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Hungary nullifies independent judiciary, cementing Orban’s authoritarian grip

The new "reforms" would make it all-but-impossible to prosecute him or anyone in his party.

Prime Minister of Hungary, Viktor Orban, in Krakow, Poland, on 9 December, 2016. (Credit: Beata Zawrzel/NurPhoto via Getty Images)
Prime Minister of Hungary, Viktor Orban, in Krakow, Poland, on 9 December, 2016. (Credit: Beata Zawrzel/NurPhoto via Getty Images)

Hungarian Prime Minister Viktor Orban took another step closer to becoming Europe’s premier autocrat by passing a law that effectively nullifies the country’s independent judiciary.

Under the new legislation, which passed through the Hungarian Parliament on Wednesday, the country’s supreme court is now stripped of its ability to judge what are known as administrative disputes. In Hungary, this is a wide-ranging description encompassing everything from electoral law to corruption to police abuse to tax evasion.

Instead, a new system will be set up over the next 12 months overseen by Orban’s justice minister, who will control which judges get promoted to settle the administrative disputes. Hungary’s existing independent judiciary would be significantly weakened and have no oversight of the new system.

The move to quash the independence of the judiciary is the latest autocratic move by Orban, who is feeling increasingly emboldened as the beleaguered European Union confronts political threats on all sides, be it from Brexit, the Yellow Vests protests in France, or the rise of far-right parties like AfD in Germany.

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Earlier in December, Central European University, a college founded by George Soros, was forced to leave Budapest for Vienna after being relentlessly targeted by Orban’s government. This Wednesday, the same day Orban cemented his control of the judiciary, the Hungarian Parliament also passed what is being dubbed a “slave law.” This allows companies to demand up to 400 hours of overtime from its employees per year — the equivalent of 50 days — while delaying paying them for three years.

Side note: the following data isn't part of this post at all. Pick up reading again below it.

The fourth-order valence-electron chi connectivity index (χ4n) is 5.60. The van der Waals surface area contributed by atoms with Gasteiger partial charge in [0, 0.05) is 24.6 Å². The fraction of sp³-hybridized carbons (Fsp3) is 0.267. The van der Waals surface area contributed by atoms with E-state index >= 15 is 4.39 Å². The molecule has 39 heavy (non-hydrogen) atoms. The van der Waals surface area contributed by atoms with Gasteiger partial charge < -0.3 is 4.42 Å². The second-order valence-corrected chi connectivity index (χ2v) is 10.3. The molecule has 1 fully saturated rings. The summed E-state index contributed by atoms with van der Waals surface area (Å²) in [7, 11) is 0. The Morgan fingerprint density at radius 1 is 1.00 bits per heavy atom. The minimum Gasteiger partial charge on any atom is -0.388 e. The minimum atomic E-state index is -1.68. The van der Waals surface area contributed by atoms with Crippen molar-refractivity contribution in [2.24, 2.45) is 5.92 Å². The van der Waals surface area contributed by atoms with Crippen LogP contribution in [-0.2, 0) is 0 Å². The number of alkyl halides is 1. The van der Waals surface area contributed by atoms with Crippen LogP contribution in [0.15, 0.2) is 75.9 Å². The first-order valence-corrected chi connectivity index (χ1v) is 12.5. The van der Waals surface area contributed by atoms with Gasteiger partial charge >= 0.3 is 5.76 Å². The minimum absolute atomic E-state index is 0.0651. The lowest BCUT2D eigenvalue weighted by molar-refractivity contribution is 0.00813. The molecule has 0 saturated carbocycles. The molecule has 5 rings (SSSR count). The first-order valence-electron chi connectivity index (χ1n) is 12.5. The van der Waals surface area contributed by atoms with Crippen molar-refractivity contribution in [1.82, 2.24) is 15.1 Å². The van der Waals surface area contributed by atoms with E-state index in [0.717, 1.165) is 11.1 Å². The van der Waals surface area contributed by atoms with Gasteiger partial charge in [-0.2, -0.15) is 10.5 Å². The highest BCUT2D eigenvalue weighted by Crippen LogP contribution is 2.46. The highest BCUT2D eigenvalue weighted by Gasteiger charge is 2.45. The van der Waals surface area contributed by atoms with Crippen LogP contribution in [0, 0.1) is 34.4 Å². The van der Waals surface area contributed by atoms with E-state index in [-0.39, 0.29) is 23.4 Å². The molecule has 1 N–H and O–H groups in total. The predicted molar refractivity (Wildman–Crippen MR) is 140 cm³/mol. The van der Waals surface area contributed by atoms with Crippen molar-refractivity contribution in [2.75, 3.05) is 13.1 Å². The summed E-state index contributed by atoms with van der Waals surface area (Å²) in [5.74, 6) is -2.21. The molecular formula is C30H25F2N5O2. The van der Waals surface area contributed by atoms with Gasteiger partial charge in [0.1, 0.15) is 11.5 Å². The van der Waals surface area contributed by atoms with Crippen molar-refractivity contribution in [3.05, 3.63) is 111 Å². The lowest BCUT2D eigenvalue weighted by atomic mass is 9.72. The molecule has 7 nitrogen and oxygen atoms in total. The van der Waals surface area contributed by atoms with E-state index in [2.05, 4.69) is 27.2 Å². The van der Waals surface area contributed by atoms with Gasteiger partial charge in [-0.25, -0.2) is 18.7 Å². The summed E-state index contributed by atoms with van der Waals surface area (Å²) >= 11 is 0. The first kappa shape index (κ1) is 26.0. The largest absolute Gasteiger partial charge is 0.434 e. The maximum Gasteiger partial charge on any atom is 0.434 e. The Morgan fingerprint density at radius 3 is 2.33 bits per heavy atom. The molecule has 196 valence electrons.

Hungary, however, is not the first EU country to lurch further towards authoritarianism by lessening the independence of its judiciary. In July, Poland moved to dismiss nearly 40 percent of the judges on its Supreme Court and replace them with those hand-picked by the governing Law and Justice Party. The move was greeted with fury by Polish justices, and in November, after a ruling at the European Court of Justice, Poland repealed the changes.

Poland’s repeal means that Hungary is now front and center as one of the main drivers of nationalism and populism within the EU. Evidence for this was seen in September, when the European Parliament delivered an unprecedented censure to Hungary, saying it posed a “clear risk of serious breach” to the EU’s principles. The judicial reforms, coupled with the “slave law,” however, show that Orban’s government has little fear of the EU. This is partly due to the fact that Poland and Hungary have pledged to veto any effort to have each others voting rights suspended by the EU, which is seen as the ultimate punishment.